THE GOOD, THE BAD AND THE UGLY
**** Out of 5
Tagline- For Three Men the Civil War Wasn’t Hell. It Was Practice.
Release Date- December 23rd, 1966
Running Time- 179-Minutes
Screenplay- Agenore Incrocci, Furio Scarpelli, Luciano Vincenzoni & Sergio Leone
Director- Sergio Leone
Starring- Clint Eastwood, Lee Van Cleef and Eli Wallach as Tuco
Released in 1966 and in the States in 1967, The Good, the Bad and the Ugly is the 3rd part of the Man with No Name trilogy and by many it’s seen as the best of the 3 and by many its also seen as the greatest western and the best film in Sergio Leone’s career though some favor Once Upon a Time in the West, but it seems to me The Good, the Bad and the Ugly gets a little more acclaim. I enjoyed Fistful of Dollars a lot, but don’t rate it as highly as some, but with A Few Dollars More I felt Sergio Leone arrived and as influential as Leone’s films are this was his first epic and once again Leone changed the way westerns were made. When released in Italy The Good, the Bad and the Ugly clocked in at 179-minutes, but when released in the States it was cut down to 161-minutes and home video releases have restored the film to its 179-minute running time. For me personally when a film starts to go over 130-minutes I often find it overly long with some exceptions of course and while The Good, the Bad and the Ugly is a great film I just found it overly long and I’m not sure the film needed to be 3-hours. As much as I liked the film again it was just a little too long even if still a great film and while its better than A Fistful of Dollars I’d rate For a Few Dollars More as my favorite of the trilogy.
The trilogy is called either the Dollars trilogy or the Man with No Name trilogy, but in all three films Clint Eastwood’s character does have a name it was MGM who came up with that gimmick while marketing the film in the US. Regardless of what you wanna call it none of the three films are connected and each are stand alone the only connection is a lot of the same cast and crew. This time around Blondie (Eastwood) is running a scam with Tuco (Wallach) a wanted outlaw. Blondie brings him in and collects the bounty and when Tuco is about to hang, Blondie shoots the rope helping Tuco getaway and the two split the money. However after one scam Blondie decides to keep the money and Tuco vows revenge. He captures Blondie and makes him walk through the desert. While there they come across a stage coach where everybody is dead except one person who has buried money. He tells Tuco what cemetery and when Tuco leaves to get him water, Blondie finds out what grave it’s buried in. The man than dies, but now Tuco must keep Blondie alive. The two set out for the cemetery, but Angel Eyes (Van Cleef) is also hot on the trail for the money as well.
The screenplay by Agenore Incrocci, Furio Scarpelli, Luciano Vincenzoni & Sergio Leone is well written with some great characters, but the only problem I had is while the script well written and well plotted, I’m not sure the plot even with the subplots warranted a film running at 179-minutes. The script always remains strong thanks in part of the terrific characters and actors, but some scenes even if they impact the plot also sort of feel like filler scenes. Regardless, the screenplay is terrific with some great characters.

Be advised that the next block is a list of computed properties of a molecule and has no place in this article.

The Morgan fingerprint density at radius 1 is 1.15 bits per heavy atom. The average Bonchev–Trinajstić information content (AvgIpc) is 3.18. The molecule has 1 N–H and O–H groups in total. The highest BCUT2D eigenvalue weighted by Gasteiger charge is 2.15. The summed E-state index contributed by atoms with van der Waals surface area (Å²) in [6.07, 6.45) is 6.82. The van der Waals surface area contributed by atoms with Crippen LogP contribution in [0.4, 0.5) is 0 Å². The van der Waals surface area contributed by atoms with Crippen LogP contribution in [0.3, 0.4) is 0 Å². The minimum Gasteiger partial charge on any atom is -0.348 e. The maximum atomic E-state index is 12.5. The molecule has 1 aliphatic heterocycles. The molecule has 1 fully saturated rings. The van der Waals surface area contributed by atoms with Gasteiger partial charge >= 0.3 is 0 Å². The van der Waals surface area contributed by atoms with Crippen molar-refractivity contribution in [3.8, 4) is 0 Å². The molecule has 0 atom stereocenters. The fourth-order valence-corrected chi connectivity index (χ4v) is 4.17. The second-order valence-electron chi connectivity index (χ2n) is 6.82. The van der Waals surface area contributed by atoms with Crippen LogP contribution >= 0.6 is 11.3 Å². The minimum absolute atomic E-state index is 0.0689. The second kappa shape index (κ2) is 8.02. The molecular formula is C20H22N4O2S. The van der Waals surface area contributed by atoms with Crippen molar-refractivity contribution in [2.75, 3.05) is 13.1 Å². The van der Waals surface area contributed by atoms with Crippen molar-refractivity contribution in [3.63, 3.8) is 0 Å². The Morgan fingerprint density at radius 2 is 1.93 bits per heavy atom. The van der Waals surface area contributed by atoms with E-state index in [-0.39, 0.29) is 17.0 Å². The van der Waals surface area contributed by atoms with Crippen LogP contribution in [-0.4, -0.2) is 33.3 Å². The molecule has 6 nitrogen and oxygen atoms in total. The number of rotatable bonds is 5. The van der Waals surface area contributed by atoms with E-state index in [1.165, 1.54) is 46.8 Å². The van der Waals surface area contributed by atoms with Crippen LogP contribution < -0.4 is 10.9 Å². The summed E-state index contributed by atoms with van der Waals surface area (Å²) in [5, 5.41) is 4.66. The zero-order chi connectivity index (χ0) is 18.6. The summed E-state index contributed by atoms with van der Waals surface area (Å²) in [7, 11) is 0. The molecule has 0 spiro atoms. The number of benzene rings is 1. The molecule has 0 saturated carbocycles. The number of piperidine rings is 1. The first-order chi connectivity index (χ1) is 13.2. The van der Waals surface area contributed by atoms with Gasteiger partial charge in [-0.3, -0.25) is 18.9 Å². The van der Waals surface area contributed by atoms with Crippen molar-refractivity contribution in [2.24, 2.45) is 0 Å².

In each film of the trilogy the budget went up as did production values and the direction by Leone also got stronger. While For a Few Dollars More is my favorite of the three this part was the best directed. The first hour is very well paced and its funny, dramatic and exciting. After that things do slightly slow down, but for a 3-hour film the pacing is actually strong and I was never bored, but like I said I just felt as if a few scenes could have been edited and as great as a film this is I don’t think it needed to be 179-minutes. With all that said Leone shows why he’s a master at his craft and The Good, the Bad and the Ugly is quite the epic and its influence on filmmakers is quite clear. The one thing that isn’t mentioned enough about Sergio Leone’s films is the suspense level. Too bad Leone never made a horror or thriller since at times his films had some great suspense and tension.
What I loved about For a Few Dollars More was the pairing of Eastwood and Van Cleef two great actors known for playing the tough guy roles. Here Eastwood and Van Cleef don’t have a whole lot of scenes together, but its more than made up for by pairing Eastwood and Wallach together. Both actors worked very well together and as great as Eastwood was, Eli Wallach steals the show with an hysterical performance. Eastwood is great as usual and Lee Van Cleef was also great only downside is not enough screen time.
Overall The Good, the Bad and the Ugly is truly a great film and one of the most influential films of all time. Like I said the 179-minute running time was a little overly long even if the pacing is generally strong. This was a great end to the trilogy.